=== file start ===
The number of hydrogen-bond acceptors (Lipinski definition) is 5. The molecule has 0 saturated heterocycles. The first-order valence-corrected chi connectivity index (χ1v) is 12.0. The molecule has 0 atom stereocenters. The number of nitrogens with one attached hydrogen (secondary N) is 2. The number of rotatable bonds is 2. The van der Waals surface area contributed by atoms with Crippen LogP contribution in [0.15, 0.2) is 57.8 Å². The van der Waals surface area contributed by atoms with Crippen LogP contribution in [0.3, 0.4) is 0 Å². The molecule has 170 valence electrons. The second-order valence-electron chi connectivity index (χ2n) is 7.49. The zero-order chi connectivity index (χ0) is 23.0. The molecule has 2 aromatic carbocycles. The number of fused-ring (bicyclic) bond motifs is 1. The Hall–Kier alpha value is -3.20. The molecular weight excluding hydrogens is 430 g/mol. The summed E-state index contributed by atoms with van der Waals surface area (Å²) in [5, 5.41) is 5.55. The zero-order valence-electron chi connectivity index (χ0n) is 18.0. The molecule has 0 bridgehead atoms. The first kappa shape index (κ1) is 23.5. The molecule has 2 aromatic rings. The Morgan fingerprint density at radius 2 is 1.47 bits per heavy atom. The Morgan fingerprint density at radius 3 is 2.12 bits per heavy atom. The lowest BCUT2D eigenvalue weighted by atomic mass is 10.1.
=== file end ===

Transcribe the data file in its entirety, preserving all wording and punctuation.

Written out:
The number of hydrogen-bond acceptors (Lipinski definition) is 5. The molecule has 0 saturated heterocycles. The first-order valence-corrected chi connectivity index (χ1v) is 12.0. The molecule has 0 atom stereocenters. The number of nitrogens with one attached hydrogen (secondary N) is 2. The number of rotatable bonds is 2. The van der Waals surface area contributed by atoms with Crippen LogP contribution in [0.15, 0.2) is 57.8 Å². The van der Waals surface area contributed by atoms with Crippen LogP contribution in [0.3, 0.4) is 0 Å². The molecule has 170 valence electrons. The second-order valence-electron chi connectivity index (χ2n) is 7.49. The zero-order chi connectivity index (χ0) is 23.0. The molecule has 2 aromatic carbocycles. The number of fused-ring (bicyclic) bond motifs is 1. The Hall–Kier alpha value is -3.20. The molecular weight excluding hydrogens is 430 g/mol. The summed E-state index contributed by atoms with van der Waals surface area (Å²) in [5, 5.41) is 5.55. The zero-order valence-electron chi connectivity index (χ0n) is 18.0. The molecule has 0 bridgehead atoms. The first kappa shape index (κ1) is 23.5. The molecule has 2 aromatic rings. The Morgan fingerprint density at radius 2 is 1.47 bits per heavy atom. The Morgan fingerprint density at radius 3 is 2.12 bits per heavy atom. The lowest BCUT2D eigenvalue weighted by atomic mass is 10.1.